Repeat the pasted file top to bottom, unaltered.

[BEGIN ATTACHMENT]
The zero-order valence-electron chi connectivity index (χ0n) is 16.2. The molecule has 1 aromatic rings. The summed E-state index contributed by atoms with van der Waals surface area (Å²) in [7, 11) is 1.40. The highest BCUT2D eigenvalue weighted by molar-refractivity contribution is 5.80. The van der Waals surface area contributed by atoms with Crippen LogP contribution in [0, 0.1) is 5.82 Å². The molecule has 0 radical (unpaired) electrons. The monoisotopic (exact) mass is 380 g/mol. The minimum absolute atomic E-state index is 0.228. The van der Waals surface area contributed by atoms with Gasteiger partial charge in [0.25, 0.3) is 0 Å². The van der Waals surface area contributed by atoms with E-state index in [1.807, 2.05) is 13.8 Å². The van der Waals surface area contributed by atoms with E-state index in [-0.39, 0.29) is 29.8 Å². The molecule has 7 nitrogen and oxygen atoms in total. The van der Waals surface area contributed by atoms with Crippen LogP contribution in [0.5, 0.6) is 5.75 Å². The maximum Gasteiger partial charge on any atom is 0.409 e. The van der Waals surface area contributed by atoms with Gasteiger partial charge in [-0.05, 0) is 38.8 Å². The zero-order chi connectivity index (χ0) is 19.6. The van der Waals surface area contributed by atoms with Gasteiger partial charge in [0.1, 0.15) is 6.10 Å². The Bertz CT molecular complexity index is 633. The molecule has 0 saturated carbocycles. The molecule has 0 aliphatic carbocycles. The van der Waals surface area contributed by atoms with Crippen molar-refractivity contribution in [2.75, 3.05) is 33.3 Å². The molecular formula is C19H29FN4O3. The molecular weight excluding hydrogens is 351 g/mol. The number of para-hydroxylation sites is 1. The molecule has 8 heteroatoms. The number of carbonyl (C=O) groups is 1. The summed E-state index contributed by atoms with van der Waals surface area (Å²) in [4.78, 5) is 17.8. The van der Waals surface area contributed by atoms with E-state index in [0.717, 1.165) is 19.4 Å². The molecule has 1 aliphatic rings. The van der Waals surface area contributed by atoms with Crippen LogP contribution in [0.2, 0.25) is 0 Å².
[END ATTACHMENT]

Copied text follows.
The zero-order valence-electron chi connectivity index (χ0n) is 16.2. The molecule has 1 aromatic rings. The summed E-state index contributed by atoms with van der Waals surface area (Å²) in [7, 11) is 1.40. The highest BCUT2D eigenvalue weighted by molar-refractivity contribution is 5.80. The van der Waals surface area contributed by atoms with Crippen LogP contribution in [0, 0.1) is 5.82 Å². The molecule has 0 radical (unpaired) electrons. The monoisotopic (exact) mass is 380 g/mol. The minimum absolute atomic E-state index is 0.228. The van der Waals surface area contributed by atoms with Gasteiger partial charge in [0.25, 0.3) is 0 Å². The van der Waals surface area contributed by atoms with E-state index in [1.807, 2.05) is 13.8 Å². The van der Waals surface area contributed by atoms with E-state index in [-0.39, 0.29) is 29.8 Å². The molecule has 7 nitrogen and oxygen atoms in total. The van der Waals surface area contributed by atoms with Crippen LogP contribution in [0.5, 0.6) is 5.75 Å². The maximum Gasteiger partial charge on any atom is 0.409 e. The van der Waals surface area contributed by atoms with Gasteiger partial charge in [-0.05, 0) is 38.8 Å². The zero-order chi connectivity index (χ0) is 19.6. The van der Waals surface area contributed by atoms with Gasteiger partial charge in [0.1, 0.15) is 6.10 Å². The Bertz CT molecular complexity index is 633. The molecule has 0 saturated carbocycles. The molecule has 0 aliphatic carbocycles. The van der Waals surface area contributed by atoms with Crippen molar-refractivity contribution in [2.75, 3.05) is 33.3 Å². The molecular formula is C19H29FN4O3. The molecular weight excluding hydrogens is 351 g/mol. The number of para-hydroxylation sites is 1. The molecule has 8 heteroatoms. The number of carbonyl (C=O) groups is 1. The summed E-state index contributed by atoms with van der Waals surface area (Å²) in [4.78, 5) is 17.8. The van der Waals surface area contributed by atoms with E-state index in [0.717, 1.165) is 19.4 Å². The molecule has 1 aliphatic rings. The van der Waals surface area contributed by atoms with Crippen LogP contribution in [0.2, 0.25) is 0 Å².